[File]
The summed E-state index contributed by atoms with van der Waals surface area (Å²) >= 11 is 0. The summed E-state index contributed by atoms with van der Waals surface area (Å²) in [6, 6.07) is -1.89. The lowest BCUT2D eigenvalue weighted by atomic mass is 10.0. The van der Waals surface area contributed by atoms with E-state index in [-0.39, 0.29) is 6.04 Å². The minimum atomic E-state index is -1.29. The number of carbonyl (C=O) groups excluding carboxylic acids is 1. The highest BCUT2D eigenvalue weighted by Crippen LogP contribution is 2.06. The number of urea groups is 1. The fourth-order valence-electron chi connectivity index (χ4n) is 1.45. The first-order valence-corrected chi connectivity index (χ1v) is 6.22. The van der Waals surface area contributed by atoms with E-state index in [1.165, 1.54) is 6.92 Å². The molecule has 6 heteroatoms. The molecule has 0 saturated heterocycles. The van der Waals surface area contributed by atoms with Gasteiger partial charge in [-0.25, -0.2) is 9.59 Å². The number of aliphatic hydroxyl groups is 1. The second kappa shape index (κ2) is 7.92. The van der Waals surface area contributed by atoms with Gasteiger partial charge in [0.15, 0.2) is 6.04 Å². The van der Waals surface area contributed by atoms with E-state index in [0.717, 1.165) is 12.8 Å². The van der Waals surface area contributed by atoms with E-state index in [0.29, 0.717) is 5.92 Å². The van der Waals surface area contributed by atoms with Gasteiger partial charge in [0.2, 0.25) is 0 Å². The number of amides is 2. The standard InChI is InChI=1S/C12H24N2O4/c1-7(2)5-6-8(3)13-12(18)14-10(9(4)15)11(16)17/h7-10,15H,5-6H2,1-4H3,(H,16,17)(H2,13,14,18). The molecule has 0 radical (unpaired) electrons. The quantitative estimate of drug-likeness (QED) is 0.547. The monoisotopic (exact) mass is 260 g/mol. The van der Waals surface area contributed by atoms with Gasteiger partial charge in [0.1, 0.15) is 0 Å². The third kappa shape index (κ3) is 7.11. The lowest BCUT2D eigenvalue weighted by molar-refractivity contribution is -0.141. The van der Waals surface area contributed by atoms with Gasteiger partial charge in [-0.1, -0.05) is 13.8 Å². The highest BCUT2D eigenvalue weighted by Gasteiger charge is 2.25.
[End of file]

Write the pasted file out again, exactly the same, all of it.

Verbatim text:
The summed E-state index contributed by atoms with van der Waals surface area (Å²) >= 11 is 0. The summed E-state index contributed by atoms with van der Waals surface area (Å²) in [6, 6.07) is -1.89. The lowest BCUT2D eigenvalue weighted by atomic mass is 10.0. The van der Waals surface area contributed by atoms with E-state index in [-0.39, 0.29) is 6.04 Å². The minimum atomic E-state index is -1.29. The number of carbonyl (C=O) groups excluding carboxylic acids is 1. The highest BCUT2D eigenvalue weighted by Crippen LogP contribution is 2.06. The number of urea groups is 1. The fourth-order valence-electron chi connectivity index (χ4n) is 1.45. The first-order valence-corrected chi connectivity index (χ1v) is 6.22. The van der Waals surface area contributed by atoms with E-state index in [1.165, 1.54) is 6.92 Å². The molecule has 6 heteroatoms. The molecule has 0 saturated heterocycles. The van der Waals surface area contributed by atoms with Gasteiger partial charge in [-0.25, -0.2) is 9.59 Å². The number of aliphatic hydroxyl groups is 1. The second kappa shape index (κ2) is 7.92. The van der Waals surface area contributed by atoms with Gasteiger partial charge in [0.15, 0.2) is 6.04 Å². The van der Waals surface area contributed by atoms with E-state index in [0.717, 1.165) is 12.8 Å². The van der Waals surface area contributed by atoms with E-state index in [0.29, 0.717) is 5.92 Å². The van der Waals surface area contributed by atoms with Gasteiger partial charge in [0.2, 0.25) is 0 Å². The number of amides is 2. The standard InChI is InChI=1S/C12H24N2O4/c1-7(2)5-6-8(3)13-12(18)14-10(9(4)15)11(16)17/h7-10,15H,5-6H2,1-4H3,(H,16,17)(H2,13,14,18). The molecule has 0 radical (unpaired) electrons. The quantitative estimate of drug-likeness (QED) is 0.547. The monoisotopic (exact) mass is 260 g/mol. The van der Waals surface area contributed by atoms with Gasteiger partial charge in [0.1, 0.15) is 0 Å². The third kappa shape index (κ3) is 7.11. The lowest BCUT2D eigenvalue weighted by molar-refractivity contribution is -0.141. The van der Waals surface area contributed by atoms with Gasteiger partial charge in [-0.1, -0.05) is 13.8 Å². The highest BCUT2D eigenvalue weighted by Gasteiger charge is 2.25.